Saskenergy is going to extraordinary lengths and depths to preserve a site where ancient human remains were found north of Regina last week.
A pipeline crew unearthed the bone fragments last week while building a natural gas pipeline for the K plus S potash mine near Bethune.
The bones are more than a thousand years old.
The chief of the Carry the Kettle first nation, Barry Kennedy, believes the site is a cemetery and ceremonial site for the Nakota first nation.
He called for a complete halt to digging in the area.
Saskenergy minister Tim McMillan says a number of options were considered and the best one is to put the pipe about 150 feet under the ground for about one kilometer under the site.
“At this point we are looking at boring deep underneath this site to ensure that nothing else is disturbed. Saskenergy has reached out to Chief Kennedy and I understand that he is very pleased that step is being taken.”
McMillan says this sort of thing rarely happens, but when it does, the corporation will take whatever measures are necessary to respect and honour the wishes of the people affected.
“The expectation of everyone in Saskatchewan is that growth is good, prosperity is good, development is good but being respectful of our heritage and culture is something that should not be compromised.”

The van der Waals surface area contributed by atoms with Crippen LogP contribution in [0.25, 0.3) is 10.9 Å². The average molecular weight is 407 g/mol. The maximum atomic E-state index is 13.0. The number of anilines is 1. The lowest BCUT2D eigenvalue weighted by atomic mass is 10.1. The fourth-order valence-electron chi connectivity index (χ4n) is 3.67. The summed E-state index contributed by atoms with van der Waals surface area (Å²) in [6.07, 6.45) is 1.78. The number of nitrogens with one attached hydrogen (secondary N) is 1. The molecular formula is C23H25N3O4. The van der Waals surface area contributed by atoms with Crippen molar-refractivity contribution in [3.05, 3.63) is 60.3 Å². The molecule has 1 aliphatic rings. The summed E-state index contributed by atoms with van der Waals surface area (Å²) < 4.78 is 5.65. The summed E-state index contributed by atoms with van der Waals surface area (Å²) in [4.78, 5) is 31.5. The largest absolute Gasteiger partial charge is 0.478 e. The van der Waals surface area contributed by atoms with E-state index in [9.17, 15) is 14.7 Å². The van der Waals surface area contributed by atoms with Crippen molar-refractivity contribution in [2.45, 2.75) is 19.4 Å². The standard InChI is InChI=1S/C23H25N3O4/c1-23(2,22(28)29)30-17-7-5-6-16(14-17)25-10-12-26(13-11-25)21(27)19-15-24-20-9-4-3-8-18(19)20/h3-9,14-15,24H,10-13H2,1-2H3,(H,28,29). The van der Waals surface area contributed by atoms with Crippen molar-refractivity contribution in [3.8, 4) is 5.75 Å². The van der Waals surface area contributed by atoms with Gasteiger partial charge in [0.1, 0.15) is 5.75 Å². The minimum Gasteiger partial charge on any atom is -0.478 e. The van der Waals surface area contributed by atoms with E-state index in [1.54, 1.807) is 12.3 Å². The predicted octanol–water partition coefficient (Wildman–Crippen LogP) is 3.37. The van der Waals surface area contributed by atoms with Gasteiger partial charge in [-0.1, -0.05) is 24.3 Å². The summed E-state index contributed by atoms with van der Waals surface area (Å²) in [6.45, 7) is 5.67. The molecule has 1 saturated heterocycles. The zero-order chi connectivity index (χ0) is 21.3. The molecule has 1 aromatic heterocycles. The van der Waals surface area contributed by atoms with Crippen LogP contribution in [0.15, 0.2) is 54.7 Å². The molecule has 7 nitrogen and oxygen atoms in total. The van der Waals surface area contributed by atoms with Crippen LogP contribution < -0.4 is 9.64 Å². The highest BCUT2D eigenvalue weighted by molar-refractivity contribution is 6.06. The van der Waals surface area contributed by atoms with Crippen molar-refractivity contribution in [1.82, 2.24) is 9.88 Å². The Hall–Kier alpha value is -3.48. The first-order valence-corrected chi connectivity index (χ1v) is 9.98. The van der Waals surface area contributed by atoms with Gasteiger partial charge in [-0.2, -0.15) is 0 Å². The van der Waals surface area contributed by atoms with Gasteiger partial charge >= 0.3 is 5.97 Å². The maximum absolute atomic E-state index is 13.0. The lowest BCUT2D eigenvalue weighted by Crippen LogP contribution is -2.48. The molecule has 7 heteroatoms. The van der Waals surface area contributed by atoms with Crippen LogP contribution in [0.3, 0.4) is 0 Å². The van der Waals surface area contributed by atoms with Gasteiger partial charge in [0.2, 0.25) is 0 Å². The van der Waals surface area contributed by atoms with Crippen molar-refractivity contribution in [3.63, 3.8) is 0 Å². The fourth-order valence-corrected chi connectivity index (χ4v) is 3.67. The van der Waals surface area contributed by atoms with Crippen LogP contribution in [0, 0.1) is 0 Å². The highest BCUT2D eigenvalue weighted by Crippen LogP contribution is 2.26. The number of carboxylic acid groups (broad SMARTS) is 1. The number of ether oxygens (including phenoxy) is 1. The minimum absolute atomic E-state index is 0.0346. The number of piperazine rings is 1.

The remains have been sent to the University of Saskatchewan for analysis by the provinces top forensic anthropologist, Dr. Ernie Walker.
He says the bones have not told him a lot.
“Not very much, the bones are human that’s it. I have only four small pieces, so not a lot to go on. They are indeed human, they are from the leg, both sides, but they are very incomplete.”
The biggest piece is about three or four inches long from a thigh bone.
Dr. Walker says he hopes to be able to pinpoint a more exact age of the fragments and perhaps the age and sex of the person.
He says little else can be determined because of the small size of the pieces.
Once his work is complete, the fragments will be turned over to the Carry the Kettle first nation for re-burial.
Dr. Walker is a professor at the University of Saskatchewan.
He is also a special constable with the RCMP assisting them in cases where human remains need to be identified.